Sunday, 31 December 2017
Rachel Whiteread, Tate Britain
As they are all about my age, I feel woefully inadequate when faced with a body of work as impressive as Whiteread's. Although her famous House is not extant, having been torn down in what might be judged as the worst planning mistake a council ever made, there is more than enough here to show why she was the first woman to win the Turner Prize in 1993.
She's all about space, the nothing places and things that we don't notice, like the undersides of the hundred chairs cast in coloured resin in the main hall. And the things that will never be, like the books not written by Holocaust victims in her memorial to them in Vienna, which I have also seen. Here there are similar book shelves with books placed spine in.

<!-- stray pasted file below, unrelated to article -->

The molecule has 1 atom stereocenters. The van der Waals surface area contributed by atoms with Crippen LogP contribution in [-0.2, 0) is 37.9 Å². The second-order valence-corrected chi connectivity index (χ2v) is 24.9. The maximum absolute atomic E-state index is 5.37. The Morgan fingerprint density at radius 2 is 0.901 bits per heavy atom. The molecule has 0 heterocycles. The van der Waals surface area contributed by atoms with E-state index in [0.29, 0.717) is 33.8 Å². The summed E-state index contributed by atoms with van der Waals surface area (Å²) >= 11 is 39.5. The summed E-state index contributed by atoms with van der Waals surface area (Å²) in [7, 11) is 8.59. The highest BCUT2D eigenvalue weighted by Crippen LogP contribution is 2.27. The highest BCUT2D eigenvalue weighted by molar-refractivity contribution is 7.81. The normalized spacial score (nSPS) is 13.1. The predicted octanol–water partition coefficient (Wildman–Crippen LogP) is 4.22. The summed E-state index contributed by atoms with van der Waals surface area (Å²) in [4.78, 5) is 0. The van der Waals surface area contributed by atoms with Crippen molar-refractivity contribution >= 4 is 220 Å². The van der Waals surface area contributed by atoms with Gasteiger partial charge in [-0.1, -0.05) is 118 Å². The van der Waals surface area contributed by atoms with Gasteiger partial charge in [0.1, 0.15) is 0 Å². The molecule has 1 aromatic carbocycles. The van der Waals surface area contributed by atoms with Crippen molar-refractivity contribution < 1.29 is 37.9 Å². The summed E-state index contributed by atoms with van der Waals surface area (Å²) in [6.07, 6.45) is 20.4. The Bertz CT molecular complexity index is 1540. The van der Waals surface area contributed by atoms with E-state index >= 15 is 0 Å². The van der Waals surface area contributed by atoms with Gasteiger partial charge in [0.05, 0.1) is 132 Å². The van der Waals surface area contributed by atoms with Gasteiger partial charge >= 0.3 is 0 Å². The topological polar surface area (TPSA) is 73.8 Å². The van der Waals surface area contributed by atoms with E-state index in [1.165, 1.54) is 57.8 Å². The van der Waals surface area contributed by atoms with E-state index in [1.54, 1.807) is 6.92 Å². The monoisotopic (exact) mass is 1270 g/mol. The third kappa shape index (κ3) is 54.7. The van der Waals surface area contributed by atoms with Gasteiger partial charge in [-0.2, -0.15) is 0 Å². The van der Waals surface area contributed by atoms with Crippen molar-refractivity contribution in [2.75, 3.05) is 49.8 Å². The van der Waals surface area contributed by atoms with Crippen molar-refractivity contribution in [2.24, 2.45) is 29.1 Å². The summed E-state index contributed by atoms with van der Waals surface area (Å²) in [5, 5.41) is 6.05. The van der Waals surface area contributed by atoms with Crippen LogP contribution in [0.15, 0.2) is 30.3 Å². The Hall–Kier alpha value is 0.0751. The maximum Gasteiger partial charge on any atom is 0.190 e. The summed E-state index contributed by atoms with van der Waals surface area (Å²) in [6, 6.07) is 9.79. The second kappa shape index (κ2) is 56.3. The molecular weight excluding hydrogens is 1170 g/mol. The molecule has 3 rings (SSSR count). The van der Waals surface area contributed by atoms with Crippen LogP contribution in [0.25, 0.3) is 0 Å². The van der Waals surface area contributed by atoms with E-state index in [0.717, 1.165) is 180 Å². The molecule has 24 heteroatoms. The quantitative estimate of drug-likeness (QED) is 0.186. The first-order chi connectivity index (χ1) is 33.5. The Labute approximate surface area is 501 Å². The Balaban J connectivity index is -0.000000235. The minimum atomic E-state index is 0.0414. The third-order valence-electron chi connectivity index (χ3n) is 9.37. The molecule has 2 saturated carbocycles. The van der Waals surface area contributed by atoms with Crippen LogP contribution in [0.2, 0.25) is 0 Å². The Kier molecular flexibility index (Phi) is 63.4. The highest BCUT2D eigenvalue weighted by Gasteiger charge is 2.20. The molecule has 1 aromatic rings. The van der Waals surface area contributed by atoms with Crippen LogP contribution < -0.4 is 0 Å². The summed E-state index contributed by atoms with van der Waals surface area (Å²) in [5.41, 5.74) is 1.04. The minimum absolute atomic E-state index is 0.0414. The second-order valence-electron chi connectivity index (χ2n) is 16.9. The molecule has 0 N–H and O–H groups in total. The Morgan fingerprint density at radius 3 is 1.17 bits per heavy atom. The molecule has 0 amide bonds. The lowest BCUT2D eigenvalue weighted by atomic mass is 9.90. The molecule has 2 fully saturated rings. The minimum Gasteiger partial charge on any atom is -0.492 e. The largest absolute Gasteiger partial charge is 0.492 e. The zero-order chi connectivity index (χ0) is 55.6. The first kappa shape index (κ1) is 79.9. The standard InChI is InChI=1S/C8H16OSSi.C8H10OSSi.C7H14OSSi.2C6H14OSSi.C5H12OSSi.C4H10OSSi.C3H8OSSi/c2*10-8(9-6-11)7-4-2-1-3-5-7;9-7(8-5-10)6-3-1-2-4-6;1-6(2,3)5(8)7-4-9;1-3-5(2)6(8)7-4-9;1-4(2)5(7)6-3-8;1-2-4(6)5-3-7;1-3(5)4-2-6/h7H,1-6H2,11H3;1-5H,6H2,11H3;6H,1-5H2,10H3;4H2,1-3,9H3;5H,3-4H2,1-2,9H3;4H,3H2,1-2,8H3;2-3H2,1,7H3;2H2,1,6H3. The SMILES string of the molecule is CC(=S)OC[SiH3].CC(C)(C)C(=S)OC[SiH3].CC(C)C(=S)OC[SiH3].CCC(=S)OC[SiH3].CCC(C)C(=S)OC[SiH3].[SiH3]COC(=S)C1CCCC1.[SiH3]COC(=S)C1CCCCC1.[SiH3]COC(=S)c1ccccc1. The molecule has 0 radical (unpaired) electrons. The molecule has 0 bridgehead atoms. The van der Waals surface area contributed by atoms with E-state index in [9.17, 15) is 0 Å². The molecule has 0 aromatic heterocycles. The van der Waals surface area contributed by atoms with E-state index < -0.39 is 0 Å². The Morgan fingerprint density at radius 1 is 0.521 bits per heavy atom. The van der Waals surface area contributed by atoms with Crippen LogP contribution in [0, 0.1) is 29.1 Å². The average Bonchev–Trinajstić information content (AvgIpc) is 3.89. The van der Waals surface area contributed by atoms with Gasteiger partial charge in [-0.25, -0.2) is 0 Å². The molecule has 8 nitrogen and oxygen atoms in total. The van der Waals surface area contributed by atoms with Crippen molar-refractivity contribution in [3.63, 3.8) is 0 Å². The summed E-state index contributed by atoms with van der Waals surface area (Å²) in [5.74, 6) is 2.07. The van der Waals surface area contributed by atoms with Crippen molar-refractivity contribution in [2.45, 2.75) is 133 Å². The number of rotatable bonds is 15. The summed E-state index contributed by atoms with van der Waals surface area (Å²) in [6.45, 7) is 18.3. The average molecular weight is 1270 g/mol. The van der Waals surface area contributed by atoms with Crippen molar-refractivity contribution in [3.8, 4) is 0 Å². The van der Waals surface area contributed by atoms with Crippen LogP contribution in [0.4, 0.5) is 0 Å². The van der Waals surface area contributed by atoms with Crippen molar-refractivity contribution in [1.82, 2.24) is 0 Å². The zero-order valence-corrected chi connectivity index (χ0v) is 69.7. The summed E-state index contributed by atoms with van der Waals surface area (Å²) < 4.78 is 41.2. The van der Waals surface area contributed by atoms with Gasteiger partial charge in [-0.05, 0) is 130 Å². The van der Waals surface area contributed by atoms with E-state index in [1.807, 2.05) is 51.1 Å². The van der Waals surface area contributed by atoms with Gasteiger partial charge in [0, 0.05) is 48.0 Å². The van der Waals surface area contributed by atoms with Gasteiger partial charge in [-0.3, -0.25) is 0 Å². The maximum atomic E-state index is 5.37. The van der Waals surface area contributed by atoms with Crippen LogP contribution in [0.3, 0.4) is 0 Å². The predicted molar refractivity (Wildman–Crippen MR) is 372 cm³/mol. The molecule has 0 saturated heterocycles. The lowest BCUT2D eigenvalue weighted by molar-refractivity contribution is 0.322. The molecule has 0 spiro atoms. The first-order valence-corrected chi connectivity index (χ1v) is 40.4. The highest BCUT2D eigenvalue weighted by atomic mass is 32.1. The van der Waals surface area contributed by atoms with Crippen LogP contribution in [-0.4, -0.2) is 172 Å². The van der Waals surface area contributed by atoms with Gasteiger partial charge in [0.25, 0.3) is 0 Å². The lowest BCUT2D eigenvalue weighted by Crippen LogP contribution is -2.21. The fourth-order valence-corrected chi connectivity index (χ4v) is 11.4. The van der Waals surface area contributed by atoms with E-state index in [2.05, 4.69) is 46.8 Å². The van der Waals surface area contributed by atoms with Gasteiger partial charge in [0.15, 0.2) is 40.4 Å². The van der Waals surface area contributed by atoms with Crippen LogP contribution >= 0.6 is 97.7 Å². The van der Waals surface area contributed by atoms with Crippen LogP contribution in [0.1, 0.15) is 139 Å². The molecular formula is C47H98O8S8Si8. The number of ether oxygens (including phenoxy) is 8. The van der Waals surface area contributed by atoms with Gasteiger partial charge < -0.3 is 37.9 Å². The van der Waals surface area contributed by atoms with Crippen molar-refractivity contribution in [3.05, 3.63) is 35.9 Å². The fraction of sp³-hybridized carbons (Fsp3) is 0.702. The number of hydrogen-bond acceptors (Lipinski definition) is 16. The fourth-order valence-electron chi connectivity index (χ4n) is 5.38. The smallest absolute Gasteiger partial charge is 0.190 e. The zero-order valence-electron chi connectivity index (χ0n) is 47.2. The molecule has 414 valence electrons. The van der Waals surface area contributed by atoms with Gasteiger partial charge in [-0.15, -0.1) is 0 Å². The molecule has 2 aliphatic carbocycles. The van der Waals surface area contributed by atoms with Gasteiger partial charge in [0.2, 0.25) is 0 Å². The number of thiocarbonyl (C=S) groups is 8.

Of all her castings, doors, mattresses, staircases, my favourites were the tiny and domestic. Her hot water bottles in various media are some of her earlier pieces, and there is a whole case of them to rekindle my interest. But this is also work of scale and wonder. Just how did she do that?